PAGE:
Frequently Asked Questions

We know there's a lot to work out when applying for a PhD, so we've put together some answers to help with questions you may have about the EDESIA PhD programme.

You can also take a look at our general PhD How to Apply Page for tips and guidance.


The EDESIA: Plants, Food and Health programme is a multidisciplinary programme delivered across the Norwich Research Park – that is University of East Anglia, Quadram Institute Bioscience, John Innes Centre and the Earlham Institute. It is funded by the Wellcome Trust. Put simply, the idea behind it is that we know that a diet rich in plants is better for health and is associated with reduced mortality, but often we don’t know why. The EDESIA programme aims to use the broad expertise of our research park to answer this question, this being especially important to an ageing population such as ours.

EDESIA is a rotation-based programme, so students undertake 3 short research rotations across their first year (and we encourage these to be held in different institutes) before deciding on their substantive PhD project which they then complete across the next 3 years. Following thesis submission there will be the opportunity to undertake a work placement to broaden skills and experience for career development. The expectation is that this will be a salaried post for up to 9 months – it can be work in a research lab, or an industrial setting, but equally it can be in any workplace that you would like to experience.

You can apply for all postgraduate research programmes on our website. Do read all the information and apply for the EDESIA programme.

There is a minimum English language requirement and all details can be found on our website.

The EDESIA programme isn’t about whether a vegan diet is good or not, it is about increasing consumption of plant foods in the diet, with or without animal products. Whilst we know that this also has environmental benefits, this isn’t part of the programme per se either.

We aim to recruit students we think will be research excellent, and who want to engage with the multidisciplinary nature of the programme. We want students to come in with an open mind and take advantage of the rotation nature of the first year, then decide on their full PhD project from then.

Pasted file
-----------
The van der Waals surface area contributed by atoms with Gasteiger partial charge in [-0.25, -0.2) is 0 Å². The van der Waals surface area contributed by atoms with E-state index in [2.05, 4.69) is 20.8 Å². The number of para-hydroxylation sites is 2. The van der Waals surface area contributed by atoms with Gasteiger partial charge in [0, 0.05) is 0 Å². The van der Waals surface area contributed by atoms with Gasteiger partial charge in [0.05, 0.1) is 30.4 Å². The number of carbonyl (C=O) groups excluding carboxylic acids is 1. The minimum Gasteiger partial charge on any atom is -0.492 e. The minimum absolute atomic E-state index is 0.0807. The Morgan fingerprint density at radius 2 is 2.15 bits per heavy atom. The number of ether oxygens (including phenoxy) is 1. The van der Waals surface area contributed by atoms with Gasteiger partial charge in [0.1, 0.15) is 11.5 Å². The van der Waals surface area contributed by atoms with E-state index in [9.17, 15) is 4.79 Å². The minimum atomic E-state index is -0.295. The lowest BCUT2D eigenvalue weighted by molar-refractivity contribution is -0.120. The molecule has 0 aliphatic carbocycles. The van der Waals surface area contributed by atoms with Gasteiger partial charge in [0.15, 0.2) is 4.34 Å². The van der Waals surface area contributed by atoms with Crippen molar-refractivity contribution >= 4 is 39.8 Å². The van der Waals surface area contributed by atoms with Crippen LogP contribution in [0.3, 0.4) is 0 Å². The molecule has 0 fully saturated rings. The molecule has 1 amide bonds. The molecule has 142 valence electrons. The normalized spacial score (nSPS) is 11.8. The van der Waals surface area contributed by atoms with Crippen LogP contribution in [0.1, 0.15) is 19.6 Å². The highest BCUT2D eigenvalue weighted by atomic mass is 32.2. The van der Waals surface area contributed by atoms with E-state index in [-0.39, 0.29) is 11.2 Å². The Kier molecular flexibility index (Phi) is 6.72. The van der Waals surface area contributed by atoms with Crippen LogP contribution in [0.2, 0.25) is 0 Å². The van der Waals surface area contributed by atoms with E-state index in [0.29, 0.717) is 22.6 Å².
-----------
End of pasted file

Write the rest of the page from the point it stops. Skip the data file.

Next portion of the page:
It might be! Some of our rotations and PhDs start with plant biology, then use this to answer questions about nutritional and health benefits of modified plant foods – that’s perfect. However, EDESIA is not about plant health itself, crop improvement alone or soil health – it is about human health.

Yes, we recruit 5 students per year, with funding for up to two of these to be international students. We very much welcome applications from all international students.

This cross-disciplinary programme is open to candidates with an undergraduate degree in any scientific subject of relevance to the scope of the programme. It should give you the foundation to undertake research in an area pertinent to the EDESIA programme. We don’t focus on traditional metrics, so don’t worry about the university you attended or the absolute mark or class you achieved. If you don’t have at least an Upper Second Class degree (or equivalent), we would expect you to be able to demonstrate that you have relevant background, experience or attainment which shows us that you have the potential to succeed in the EDESIA programme.

A Master’s degree is not essential and we have recruited students without this qualification in both of the first two cohorts. If you do have a Master’s degree, then of course this can show us more about you and we want to know about it. A Master’s degree can also demonstrate relevant background and experience particularly if you don’t have an Upper Second Class degree (or equivalent).

Your work experience will largely depend on opportunity. If you do have work experience, then do tell us about it, but if you haven’t had the opportunity to gain such experience, then do still apply.

The research statement (up to 1500 words) should include your own research experience, what research you would like to pursue and how this fits in with your future research and career aspirations and how these fit with the EDESIA programme and its aims. You should also include areas of research within the programme that would be of interest to you were you appointed. You can see examples of potential supervisors on the website, though remember this is not an exhaustive list.

The personal statement (up to 500 words) should be about the experience that brought you to the application and why you are applying for this particular scheme. How does your overall background lend itself to the EDESIA programme and why do you want to do a PhD?